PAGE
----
Every year the healthcare industry spends billions of dollars on structures and equipment1. Grants are awarded and wings are constructed to support such equipment i.e. the capability that the equipment will provide to the medical center. So each piece of medical equipment represents a significant investment in safe healthcare delivery. New angiography suites, PET scanners, or nuclear medicine cameras are great until the novelty wears off. Then what?
There are two significant phases in the procurement cycle — acquisition planning and then contract management. While the acquisition cycle flows from a beginning to an end, it is important we learn the lessons which occur at the end as we plan our beginning. Consider the following questions as you ponder your next acquisition of equipment.
What happens if (or perhaps when):
- The manufacturer decides not to provide maintenance support for their equipment?
- The parts for equipment are unavailable due to the age of their equipment?
- The parts for equipment are unavailable due to the parts being on backorder or manufactured in China?
- The updates and upgrades to software and firmware no longer available?
- The updates and upgrades to software and firmware no longer compatible with your facilities IT infrastructure?
- The lack of information or disclosure on equipment repairs/problems (fleet wide)?
- Training of internal staff is not available on the care and maintenance of the equipment?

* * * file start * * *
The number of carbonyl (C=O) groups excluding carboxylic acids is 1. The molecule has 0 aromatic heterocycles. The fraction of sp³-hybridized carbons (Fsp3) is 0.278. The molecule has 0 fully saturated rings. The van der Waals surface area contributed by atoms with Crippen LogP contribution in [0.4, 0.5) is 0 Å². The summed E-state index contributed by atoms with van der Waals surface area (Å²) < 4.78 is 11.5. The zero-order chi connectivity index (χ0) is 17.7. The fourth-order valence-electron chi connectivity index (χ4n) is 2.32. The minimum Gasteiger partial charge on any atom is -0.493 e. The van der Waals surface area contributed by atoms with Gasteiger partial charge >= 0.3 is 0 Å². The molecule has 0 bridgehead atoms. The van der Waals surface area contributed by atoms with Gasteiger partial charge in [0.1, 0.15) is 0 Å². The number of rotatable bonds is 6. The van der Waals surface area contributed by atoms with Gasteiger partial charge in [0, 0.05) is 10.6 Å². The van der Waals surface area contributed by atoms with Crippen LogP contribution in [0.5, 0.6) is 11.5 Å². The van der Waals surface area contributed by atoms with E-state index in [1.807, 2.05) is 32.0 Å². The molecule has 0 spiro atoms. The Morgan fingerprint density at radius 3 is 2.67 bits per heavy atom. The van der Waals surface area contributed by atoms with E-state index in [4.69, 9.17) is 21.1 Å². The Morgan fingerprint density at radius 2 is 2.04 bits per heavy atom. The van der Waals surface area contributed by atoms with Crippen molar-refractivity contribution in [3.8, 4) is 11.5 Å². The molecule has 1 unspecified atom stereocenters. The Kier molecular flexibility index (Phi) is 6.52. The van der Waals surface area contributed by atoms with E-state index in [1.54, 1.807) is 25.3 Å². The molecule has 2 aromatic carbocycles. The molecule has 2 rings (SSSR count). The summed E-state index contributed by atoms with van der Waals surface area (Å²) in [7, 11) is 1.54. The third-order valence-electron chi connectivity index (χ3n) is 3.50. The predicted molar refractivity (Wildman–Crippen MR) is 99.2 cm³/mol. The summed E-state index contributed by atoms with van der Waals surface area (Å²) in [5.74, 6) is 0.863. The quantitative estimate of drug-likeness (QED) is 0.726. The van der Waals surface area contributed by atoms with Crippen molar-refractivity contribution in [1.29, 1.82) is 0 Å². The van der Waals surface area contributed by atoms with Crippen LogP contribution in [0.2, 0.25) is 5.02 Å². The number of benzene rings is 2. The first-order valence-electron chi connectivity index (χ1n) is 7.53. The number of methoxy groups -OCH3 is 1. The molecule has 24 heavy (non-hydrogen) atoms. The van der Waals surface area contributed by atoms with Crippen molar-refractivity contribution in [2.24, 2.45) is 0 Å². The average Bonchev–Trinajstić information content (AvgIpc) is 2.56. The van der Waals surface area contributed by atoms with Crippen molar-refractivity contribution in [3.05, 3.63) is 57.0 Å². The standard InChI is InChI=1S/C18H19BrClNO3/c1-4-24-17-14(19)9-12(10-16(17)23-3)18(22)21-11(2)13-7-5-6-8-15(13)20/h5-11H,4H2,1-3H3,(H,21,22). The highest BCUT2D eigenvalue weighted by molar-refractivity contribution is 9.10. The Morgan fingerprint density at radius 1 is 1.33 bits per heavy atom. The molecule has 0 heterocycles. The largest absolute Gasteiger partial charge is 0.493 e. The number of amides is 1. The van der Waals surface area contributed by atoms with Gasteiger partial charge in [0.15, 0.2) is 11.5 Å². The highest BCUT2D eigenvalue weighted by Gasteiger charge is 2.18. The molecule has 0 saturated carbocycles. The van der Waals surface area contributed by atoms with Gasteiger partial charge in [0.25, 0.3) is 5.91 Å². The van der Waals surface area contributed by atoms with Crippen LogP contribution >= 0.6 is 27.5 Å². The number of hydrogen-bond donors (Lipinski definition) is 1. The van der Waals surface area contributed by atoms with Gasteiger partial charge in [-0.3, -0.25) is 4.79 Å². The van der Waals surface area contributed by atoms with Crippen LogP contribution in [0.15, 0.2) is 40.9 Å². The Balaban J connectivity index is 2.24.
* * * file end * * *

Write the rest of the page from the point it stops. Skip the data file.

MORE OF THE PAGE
As this article is about patient safety, what is the impact on patient safety should the above occur? The potential adverse effect can range from a minor inconvenience to wrong diagnosis and death.
With this in mind, how would you structure your pre-acquisition question as you conduct market research on the equipment? John Strong expressed his thoughts by stating:
In healthcare, providers have tended to allow the sellers of the goods and services to set the specifications for products and services. While that has worked for a long time, and led to a great deal of important innovation, it may also have led healthcare providers to purchase too much, or the wrong things.2
Failing to consider the past or conduct a thorough life cycle analysis, we then look to the equipment manufacturer to draft the requirements. With a thorough understanding of our past and a good set of requirements, we can address our needs in a comprehensive way. If we knew the answers to the above questions, we might make a different selection.
Other questions to consider include:
- What is the project life cycle of this equipment?
- When is its projected end-of-life for purpose of ensuring follow on maintenance, parts, and software/firmware support?
- What is the history of performance to include FDA and ECRI reports on the equipment?
In making decisions about equipment, we must not rely on the industry to draft the terms and conditions. As Strong suggests, we should drive in the industry by having them address our needs and not settle with what equipment manufacturer’s terms and conditions. Patient Safety flows from this economy. When we can address the vulnerabilities of this system, we make our patients safer.
1 Abstract of the United States: 2012 – U.S. Census Bureau; Section 3 Health and Nutrition, Table 135 National Health Expenditures by Source of Funds 1990 to 2009 http://www.census.gov/prod/2011pubs/12statab/health.pdf,
2 Strong, J (2013 June), Developing Specifications Can Pay Off, The Journal of Healthcare Contracting, http://www.jhconline.com/developing-specifications-can-pay-off.html
JAMES N. PHILLIPS JR., MPA, CFCM, NCMA Fellow, is an Acquisition Professional working at the Department of Veterans Affairs National Center for Patient Safety. Disclaimer: his comments are that of his own and do not reflect that of the Department of Veterans Affairs or the National Center for Patient Safety.